Security of Drug Boxes and Drug Paraphenalia on EMS Response Vehicles

Bureau of EMS Policy Statement
Policy Statement #00-06
Date08/24/00
SubjectRe: Security of Drug Boxes and Drug Paraphenalia on EMS Response Vehicles
Supercedes/Updates86-19

This policy is designed to clarify the minimum requirements of the NYS Codes, Rules and Regulations specific to the security of medications and authorized controlled substances as well as needles and syringes utilized in the (EMS) environment. Local REMACs may have additional requirements in place. It is each agency and individuals responsibility to become familiar with all appropriate requirements within the state and their region.

Part 800.23 (f) of the New York State Emergency Medical Services Code states that for each ambulance carrying controlled substances, drugs or needles, there shall be a securely locked cabinet in which these items are stored when not in use. Additionally, 80.136 (4) (i )(ii) requires that controlled substances be locked in a box within a locked stationary cabinet under a two-lock system using different keys.

These laws, rules and regulations will be interpreted as follows for ambulance, EASV or ALS first response vehicles carrying these materials:

  1. Drug boxes or bags holding syringes or needles (used or unused), IV starter sets containing syringes and/or needles, non-controlled drugs, (items not found in Article 33 PHL) shall be kept in a key-locked compartment within the ambulance vehicle at all times when not being used for patient care purposes. The drug box or bag need not be locked inside the compartment.

    Agencies using sharps disposal bins will be considered to be in compliance with the security requirements so long as the disposal container is secured in the vehicle and the manufacturer's original security/safety barrier is intact. Agencies which carry smaller disposal bins such as the ones carried in "first-in bags", are reminded that these types of disposal bins still need to be stored within the locked cabinet.

    Non-medicated IV solutions and oxygen do not need to be locked, but do need to be secured within the vehicle.

  2. Drug boxes or bags holding authorized controlled substances (items found in Article 33 PHL, ie: morphine and/or diazapam) must be double locked at all times using a two different key lock system, when not being used for patient care purposes. This means that the container holding the controlled substances must be locked and stored inside a key locked compartment within the ambulance, EASV or ALS first response vehicle in accordance with the approved agency controlled substance plan.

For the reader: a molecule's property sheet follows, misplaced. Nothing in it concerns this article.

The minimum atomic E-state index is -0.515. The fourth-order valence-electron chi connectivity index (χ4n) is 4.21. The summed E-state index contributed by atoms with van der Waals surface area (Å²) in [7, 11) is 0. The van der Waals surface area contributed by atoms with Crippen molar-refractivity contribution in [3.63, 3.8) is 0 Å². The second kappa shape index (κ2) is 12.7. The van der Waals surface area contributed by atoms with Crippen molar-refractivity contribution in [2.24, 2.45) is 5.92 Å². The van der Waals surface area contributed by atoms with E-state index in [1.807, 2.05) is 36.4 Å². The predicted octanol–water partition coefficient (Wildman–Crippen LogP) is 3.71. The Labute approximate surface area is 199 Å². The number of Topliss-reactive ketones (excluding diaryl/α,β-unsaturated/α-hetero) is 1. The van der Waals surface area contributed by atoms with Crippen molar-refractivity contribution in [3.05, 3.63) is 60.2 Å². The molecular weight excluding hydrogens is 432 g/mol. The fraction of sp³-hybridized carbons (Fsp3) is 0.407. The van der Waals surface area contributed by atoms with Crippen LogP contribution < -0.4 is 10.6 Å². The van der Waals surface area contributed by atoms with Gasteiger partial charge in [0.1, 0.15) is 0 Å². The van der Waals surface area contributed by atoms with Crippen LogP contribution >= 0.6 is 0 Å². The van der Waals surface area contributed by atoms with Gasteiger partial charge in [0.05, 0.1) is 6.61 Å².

If a soft style first in bag is to be used in conjunction with controlled substances, the container holding the controlled substances must be constructed of a hard rigid plastic or metal and must be able to be locked with a key.

    The requirement for securing of controlled substances may also be accomplished by having the approved certified and authorized personnel maintain direct possession of controlled substances while on duty. Individuals are not allowed to carry controlled substances on their person while "on call".

  3. For the purpose of this policy, a locked ambulance, EASV or ALS first response vehicle will be considered a locked cabinet so long as all compartments and doors are able to be secured and are fully operational.

    An ALS ambulance, EASV or ALS first response vehicle not carrying controlled substances may keep an unlocked drug box outside a compartment so long as the vehicle is locked at all times. In this instance the vehicle is the cabinet.

    If controlled substances are a part of the medication formulary, a two key locking system is required. One of these systems may be the locked ambulance, EASV or ALS first response vehicle.

  4. Access to drugs, controlled substances and needles must be carefully monitored. In most cases, only properly certified and authorized personnel should have access to or posses keys which allow access to these items. Each agency needs to develop policies addressing these issues in accordance with regional and state guidelines. Agency administrators are advised to contact their local Department of Health office for further assistance.

Authorized: Edward G. Wronski, Director